Extracts from Admiral Porter's Journal.
Sherman and I had made arrangements to capture Arkansas Post.
On the 31st of December, while preparing to go out of the Yazoo, an army officer called to see me, and said that he belonged to General MeClernand's staff, and that the general was at the mouth of the Yazoo River, and desired to see me at once. I sent word to the general that if he wished to see me he could have an opportunity by calling on board my flag-ship.
A few moments after I had heard the news of McClernand'a arrival, I saw Sherman pulling about in a boat, and hailed him, informing him that McClernand was at the mouth of the Yazoo. Sherman then came on board, and, in consequence of this unexpected news, determined to postpone the movement out of the Yazoo River, and let McClernand take that upon himself.
General McClernand took my hint and came on board the flag-ship, but I soon discovered that any admiral, Grant, Sherman, or all the generals in the army, were nobody in his estimation. Sherman had been at McClernand's headquarters to see him and state the condition of affairs, and he then suggested to the latter the plan of going to Arkansaw Post.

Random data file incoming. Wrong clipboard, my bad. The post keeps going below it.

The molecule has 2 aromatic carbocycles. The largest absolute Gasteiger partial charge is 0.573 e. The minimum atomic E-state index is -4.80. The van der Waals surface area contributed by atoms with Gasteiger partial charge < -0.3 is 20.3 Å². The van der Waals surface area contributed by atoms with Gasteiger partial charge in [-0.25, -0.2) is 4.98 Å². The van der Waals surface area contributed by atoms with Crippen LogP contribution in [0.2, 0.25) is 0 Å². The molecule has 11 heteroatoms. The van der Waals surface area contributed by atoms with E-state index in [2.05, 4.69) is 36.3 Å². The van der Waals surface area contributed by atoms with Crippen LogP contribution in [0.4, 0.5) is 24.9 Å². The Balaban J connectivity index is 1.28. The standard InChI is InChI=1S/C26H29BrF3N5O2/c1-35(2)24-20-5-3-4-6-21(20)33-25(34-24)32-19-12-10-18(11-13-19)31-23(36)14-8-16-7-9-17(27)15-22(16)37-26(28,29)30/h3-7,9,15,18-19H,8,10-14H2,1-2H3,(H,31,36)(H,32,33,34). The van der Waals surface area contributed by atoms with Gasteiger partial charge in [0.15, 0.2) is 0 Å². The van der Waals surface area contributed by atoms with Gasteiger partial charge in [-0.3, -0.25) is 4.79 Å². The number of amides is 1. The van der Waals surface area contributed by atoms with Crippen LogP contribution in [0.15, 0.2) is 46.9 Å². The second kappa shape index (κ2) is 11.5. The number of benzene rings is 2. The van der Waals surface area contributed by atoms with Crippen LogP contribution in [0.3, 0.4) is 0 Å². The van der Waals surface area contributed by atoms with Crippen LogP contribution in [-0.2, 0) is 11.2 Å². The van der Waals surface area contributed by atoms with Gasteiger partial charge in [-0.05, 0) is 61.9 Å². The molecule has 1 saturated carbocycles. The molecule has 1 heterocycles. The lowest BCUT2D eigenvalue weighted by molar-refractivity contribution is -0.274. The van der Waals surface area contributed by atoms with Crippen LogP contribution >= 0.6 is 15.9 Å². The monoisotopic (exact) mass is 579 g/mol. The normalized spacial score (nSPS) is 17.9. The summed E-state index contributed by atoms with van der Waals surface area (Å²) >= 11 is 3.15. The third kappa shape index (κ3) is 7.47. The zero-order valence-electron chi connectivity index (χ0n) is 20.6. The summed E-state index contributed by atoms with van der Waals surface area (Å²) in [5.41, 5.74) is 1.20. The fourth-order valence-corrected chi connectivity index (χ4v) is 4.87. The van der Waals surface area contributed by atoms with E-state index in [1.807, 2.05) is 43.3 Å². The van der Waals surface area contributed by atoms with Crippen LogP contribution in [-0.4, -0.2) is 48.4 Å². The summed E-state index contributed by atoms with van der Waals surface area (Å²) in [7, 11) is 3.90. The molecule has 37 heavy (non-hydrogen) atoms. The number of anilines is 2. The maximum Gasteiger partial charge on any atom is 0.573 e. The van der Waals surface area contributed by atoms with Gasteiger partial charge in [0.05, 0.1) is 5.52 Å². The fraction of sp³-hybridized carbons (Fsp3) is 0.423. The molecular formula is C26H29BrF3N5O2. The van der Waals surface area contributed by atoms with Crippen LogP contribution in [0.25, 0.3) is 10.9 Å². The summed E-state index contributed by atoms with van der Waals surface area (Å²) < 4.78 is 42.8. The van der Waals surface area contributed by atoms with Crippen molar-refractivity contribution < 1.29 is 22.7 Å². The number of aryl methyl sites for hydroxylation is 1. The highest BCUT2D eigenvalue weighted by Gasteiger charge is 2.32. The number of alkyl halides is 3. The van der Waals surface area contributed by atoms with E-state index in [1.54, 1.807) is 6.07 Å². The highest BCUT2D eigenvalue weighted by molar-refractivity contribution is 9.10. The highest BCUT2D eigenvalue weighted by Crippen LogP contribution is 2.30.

I had a number of fine maps hanging up in my cabin, and when McClernand came on board he examined them all with the eye of a connoisseur. He then stated to me as a new thing the plan he proposed!!! of going to Arkansas Post and stirring up our troops, which had been "demoralized by the late defeat" (Sherman was present, looking daggers at him). I answered, "Yes, General Sherman and myself have already arranged for going to Arkansas Post." Sherman then made some remark about the disposition of the troops in the coming expedition, when McClernand gave him rather a curt answer. McClernand then remarked, "If you will let me have three gunboats, I will go and take the place." Now General McClernand had about as much idea of what a gunboat was, or could do, as the man in the moon. He did not know, the difference between an ironclad and a "tin-clad." He had heard that gunboats had taken Fort Henry, and that was all be knew about them. I said to him: "I'll tell you what I will do, General MoClernand. If General Sherman goes in command of the troops, I will go myself in command of a proper force, and will insure the capture of the post." McClernand winced under this, and Sherman quietly walked off into the after-cabin. He beckoned me to come there, while McClernand was apparently deeply engaged in studying out a chart, making believe he was interested, in order to conceal his temper. Sherman said to me: "Admiral, how could you make such a remark to McClernand? He hates me already, and you have made him an enemy for life."